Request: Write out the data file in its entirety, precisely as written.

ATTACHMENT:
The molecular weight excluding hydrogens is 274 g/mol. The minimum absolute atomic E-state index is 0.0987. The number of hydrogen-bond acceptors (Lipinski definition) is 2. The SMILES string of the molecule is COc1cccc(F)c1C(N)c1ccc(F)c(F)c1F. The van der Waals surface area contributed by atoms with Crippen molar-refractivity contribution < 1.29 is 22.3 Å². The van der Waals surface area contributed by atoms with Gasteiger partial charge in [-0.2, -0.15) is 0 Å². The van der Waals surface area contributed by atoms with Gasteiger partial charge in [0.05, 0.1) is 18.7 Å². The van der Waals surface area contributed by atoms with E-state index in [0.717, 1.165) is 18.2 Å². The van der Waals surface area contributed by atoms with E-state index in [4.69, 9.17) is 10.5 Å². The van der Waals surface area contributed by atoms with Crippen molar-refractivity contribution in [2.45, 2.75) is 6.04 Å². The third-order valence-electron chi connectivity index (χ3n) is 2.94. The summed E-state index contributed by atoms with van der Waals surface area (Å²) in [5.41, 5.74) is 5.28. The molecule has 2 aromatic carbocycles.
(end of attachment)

The molecular weight excluding hydrogens is 274 g/mol. The minimum absolute atomic E-state index is 0.0987. The number of hydrogen-bond acceptors (Lipinski definition) is 2. The SMILES string of the molecule is COc1cccc(F)c1C(N)c1ccc(F)c(F)c1F. The van der Waals surface area contributed by atoms with Crippen molar-refractivity contribution < 1.29 is 22.3 Å². The van der Waals surface area contributed by atoms with Gasteiger partial charge in [-0.2, -0.15) is 0 Å². The van der Waals surface area contributed by atoms with Gasteiger partial charge in [0.05, 0.1) is 18.7 Å². The van der Waals surface area contributed by atoms with E-state index in [0.717, 1.165) is 18.2 Å². The van der Waals surface area contributed by atoms with E-state index in [4.69, 9.17) is 10.5 Å². The van der Waals surface area contributed by atoms with Crippen molar-refractivity contribution in [2.45, 2.75) is 6.04 Å². The third-order valence-electron chi connectivity index (χ3n) is 2.94. The summed E-state index contributed by atoms with van der Waals surface area (Å²) in [5.41, 5.74) is 5.28. The molecule has 2 aromatic carbocycles.